You may be more suited to a time of use energy tariff if...
- You are sometimes out in the evenings and or generally have low electricity consumption during around 4-9pm.
- You use cooking appliances that either run on gas or consume less electricity than older stoves or large ovens (e.g., air fryers, induction cooktops, slow cookers) with short cooking times.
- You do not typically use appliances that consume large amount of energy for a short period or longer (ie up to 30 mins), during the evening peak.
You may be more suited to a demand tariff if...
- You have appliances that have a high power demand and that need to run for longer periods (like a large hot water system, electric vehicle charger), which you can program to not operate during the evening peak (consumption charges on demand tariffs are typically cheaper than on time of use energy tariffs).
- Appliances you need to operate during the evening peak are either not high power usage appliances, OR
- Appliances you need to operate during the evening peak, that use higher amounts of electricity, are able to be staggered across different 30 minute periods.
The choice between a time of use energy tariff and a demand tariff depends on your specific energy consumption patterns, the types of appliances you use, and your ability to shift high-energy usage outside of the peak period. Both tariffs offer potential bill savings when you can utilise high-energy appliances during non-peak times.
Economy tariffs can also help
If you have moved to a demand or time of use tariff, or may be required to in future, moving appliances to an economy tariff (sometimes referred to as a controlled load tariff) may help reduce your electricity bills.
Electricity used on an economy tariff does not contribute to demand or time use charges on your primary network tariff, even when you are using appliances during the peak demand time (for example 4pm - 9pm). However, you should check with your retailer about how their retail tariff rules and charges apply.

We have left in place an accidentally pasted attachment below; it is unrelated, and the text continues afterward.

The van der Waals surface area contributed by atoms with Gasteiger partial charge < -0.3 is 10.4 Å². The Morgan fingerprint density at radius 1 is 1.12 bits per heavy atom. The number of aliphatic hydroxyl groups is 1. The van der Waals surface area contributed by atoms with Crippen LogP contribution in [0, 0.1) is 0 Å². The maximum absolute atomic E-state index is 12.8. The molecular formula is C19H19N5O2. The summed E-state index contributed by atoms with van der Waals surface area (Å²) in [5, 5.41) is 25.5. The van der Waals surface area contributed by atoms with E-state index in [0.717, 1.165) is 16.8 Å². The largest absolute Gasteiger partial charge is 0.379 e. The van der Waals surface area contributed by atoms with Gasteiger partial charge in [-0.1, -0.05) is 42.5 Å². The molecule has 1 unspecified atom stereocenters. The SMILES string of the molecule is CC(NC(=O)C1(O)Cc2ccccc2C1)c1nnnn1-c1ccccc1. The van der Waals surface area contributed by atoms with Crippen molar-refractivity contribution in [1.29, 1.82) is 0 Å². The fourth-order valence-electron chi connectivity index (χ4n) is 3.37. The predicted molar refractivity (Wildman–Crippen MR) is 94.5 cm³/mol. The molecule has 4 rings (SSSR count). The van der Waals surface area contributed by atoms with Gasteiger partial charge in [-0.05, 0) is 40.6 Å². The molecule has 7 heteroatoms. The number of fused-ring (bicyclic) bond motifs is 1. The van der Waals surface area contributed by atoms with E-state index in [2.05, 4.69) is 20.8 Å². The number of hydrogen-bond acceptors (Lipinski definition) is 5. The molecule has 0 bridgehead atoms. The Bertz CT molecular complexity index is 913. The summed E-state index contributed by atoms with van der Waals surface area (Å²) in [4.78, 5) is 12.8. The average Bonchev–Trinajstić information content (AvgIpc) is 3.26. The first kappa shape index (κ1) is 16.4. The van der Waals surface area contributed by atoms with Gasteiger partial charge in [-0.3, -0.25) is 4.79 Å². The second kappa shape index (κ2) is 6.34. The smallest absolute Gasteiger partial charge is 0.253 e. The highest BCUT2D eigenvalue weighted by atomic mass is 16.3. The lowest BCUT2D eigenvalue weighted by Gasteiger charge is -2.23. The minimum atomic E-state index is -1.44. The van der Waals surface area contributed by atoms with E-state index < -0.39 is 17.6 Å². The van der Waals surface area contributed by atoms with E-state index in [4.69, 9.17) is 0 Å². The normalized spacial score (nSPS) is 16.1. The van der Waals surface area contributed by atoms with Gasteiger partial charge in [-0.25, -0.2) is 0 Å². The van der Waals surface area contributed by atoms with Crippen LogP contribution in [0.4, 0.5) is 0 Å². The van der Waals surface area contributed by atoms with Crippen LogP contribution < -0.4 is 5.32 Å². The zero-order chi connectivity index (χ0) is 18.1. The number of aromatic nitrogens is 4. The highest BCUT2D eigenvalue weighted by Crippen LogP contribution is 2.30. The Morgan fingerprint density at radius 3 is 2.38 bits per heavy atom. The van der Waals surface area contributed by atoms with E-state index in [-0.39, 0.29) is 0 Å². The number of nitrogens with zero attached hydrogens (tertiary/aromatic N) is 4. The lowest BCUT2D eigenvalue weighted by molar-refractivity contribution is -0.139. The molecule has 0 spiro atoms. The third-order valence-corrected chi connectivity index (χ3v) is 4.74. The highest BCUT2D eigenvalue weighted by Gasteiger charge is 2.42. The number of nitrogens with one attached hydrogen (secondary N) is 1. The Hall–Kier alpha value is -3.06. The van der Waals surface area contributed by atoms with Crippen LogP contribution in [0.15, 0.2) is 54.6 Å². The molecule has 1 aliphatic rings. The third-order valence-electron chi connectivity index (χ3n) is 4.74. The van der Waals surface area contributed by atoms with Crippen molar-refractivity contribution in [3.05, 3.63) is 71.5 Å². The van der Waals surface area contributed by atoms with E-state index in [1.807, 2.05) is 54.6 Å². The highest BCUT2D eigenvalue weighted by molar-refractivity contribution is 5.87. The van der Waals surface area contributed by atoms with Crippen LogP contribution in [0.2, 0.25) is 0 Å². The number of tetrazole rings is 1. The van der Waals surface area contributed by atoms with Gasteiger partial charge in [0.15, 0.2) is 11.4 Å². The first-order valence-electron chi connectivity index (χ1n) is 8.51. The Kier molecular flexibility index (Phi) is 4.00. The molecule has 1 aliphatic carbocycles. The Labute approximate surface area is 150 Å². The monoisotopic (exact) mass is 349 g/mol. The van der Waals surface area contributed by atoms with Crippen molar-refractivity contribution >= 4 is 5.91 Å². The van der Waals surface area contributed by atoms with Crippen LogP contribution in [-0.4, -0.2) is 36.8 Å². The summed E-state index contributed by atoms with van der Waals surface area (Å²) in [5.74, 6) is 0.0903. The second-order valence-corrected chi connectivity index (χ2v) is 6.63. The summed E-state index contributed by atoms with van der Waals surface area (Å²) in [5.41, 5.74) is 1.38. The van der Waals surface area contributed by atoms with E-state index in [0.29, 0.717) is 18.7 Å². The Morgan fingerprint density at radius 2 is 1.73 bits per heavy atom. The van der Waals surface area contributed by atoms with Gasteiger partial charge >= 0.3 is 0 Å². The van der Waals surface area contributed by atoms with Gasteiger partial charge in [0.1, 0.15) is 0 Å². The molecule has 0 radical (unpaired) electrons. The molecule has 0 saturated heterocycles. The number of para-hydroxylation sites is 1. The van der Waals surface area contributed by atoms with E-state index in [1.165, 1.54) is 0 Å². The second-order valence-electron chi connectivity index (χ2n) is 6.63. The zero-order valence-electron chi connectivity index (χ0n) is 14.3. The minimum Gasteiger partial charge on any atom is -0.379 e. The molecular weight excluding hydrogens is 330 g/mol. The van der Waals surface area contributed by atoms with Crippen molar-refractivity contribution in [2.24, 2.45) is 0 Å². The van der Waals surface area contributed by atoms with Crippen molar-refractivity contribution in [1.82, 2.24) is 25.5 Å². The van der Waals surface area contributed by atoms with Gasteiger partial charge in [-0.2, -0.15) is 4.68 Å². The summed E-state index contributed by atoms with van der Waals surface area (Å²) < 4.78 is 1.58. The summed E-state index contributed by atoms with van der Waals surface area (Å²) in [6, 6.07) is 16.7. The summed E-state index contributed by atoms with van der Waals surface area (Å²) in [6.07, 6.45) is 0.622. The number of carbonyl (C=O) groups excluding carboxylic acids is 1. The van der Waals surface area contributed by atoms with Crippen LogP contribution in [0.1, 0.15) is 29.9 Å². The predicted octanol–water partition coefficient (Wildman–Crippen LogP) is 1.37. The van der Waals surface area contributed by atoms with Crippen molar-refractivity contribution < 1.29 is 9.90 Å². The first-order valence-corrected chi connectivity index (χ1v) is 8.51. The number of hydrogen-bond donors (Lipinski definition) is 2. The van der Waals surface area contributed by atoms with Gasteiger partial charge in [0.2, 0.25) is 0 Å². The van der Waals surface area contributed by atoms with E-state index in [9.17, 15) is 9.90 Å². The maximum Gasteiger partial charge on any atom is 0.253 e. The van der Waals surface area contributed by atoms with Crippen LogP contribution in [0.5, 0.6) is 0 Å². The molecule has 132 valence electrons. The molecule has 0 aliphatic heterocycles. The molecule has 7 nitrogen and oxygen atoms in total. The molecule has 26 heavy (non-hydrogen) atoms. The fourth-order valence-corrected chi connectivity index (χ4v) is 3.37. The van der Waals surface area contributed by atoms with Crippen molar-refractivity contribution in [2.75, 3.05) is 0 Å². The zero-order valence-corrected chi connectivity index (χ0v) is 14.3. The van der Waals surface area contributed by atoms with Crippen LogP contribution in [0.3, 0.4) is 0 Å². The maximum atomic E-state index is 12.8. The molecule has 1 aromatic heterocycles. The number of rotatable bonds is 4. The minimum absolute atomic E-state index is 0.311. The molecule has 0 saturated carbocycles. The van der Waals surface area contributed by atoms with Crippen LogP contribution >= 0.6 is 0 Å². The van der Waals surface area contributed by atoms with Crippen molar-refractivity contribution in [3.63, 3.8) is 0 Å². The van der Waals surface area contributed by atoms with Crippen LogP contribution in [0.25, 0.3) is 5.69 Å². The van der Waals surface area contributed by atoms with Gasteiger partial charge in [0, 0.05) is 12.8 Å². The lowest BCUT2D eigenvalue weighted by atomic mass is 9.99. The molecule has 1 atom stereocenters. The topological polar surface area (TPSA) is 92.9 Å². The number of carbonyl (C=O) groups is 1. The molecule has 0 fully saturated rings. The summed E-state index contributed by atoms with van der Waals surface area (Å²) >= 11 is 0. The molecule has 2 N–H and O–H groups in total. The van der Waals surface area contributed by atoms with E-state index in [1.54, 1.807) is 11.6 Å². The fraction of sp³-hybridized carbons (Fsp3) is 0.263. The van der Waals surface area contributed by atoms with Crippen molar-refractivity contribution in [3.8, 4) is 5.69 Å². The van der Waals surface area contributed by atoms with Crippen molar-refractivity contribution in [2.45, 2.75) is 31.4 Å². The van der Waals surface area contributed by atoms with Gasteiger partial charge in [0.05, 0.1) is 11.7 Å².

Talk to a licensed electrician or your electricity retailer about putting appliances like pool pumps, hot water systems and electric vehicle chargers onto an economy tariff.
Reduce peak electricity demand at home
Adjusting to a demand based tariff or time of use energy tariff is not about stopping using electricity altogether, rather thinking about how and when and how you use electricity - particularly high energy use appliances. .
If you are on a time of use tariff or demand tariff, it makes sense to try to lower your peak time usage by using some appliances outside peak times (check with your electricity retailer for when the peak times are as they can vary), especially appliances that use large amounts of electricity like pool pumps, cooking equipment, irons and air conditioners.
When you must use appliances during peak time, try to spread out their use during that peak time. You can see in the example below that using appliances all at once can result in a higher electricity demand.
By understanding the power usage of your appliances, you can better see which ones are contributing the most to your electricity demand. Think about running appliances with the highest kW rating on their own, or outside the peak demand period altogether.
Some examples of high rated appliances in the home are:
- Electric Vehicle charger - 7,000 watts
- Hot water system - 3,600 watts
- Oven - 3,000 watts
- Microwave - 2,000 watts
- Iron - 2,000 watts
- Living room air conditioner - 1,500 - 2,000 watts
- Pool pump - 1,000 watts
Devices that can help
There are devices that can monitor your electricity usage and demand in the home in real time and display the results on an app or a small wireless display. These are referred to as In-home Displays. They can cost as little as a few hundred dollars and some can be installed without the need for an electrician, meaning you can take them with you if you move home.
An in-house display can help take the guess work out of knowing how much electricity your appliances are using and managing your electricity costs, or even saving you money on a demand tariff.
For some appliances you can manually decide when you use them, but for larger appliances it’s often better to ‘set and forget’ them, for example:
- Using timers that are in-built into newer appliances like dishwashers, washing machines and air-conditioners
- Installing timers on equipment (example hot water systems, pool pumps) so they come on and off automatically
- Installing a Home Energy Management System (HEMS) which is a smart way to monitor and manage your home energy use.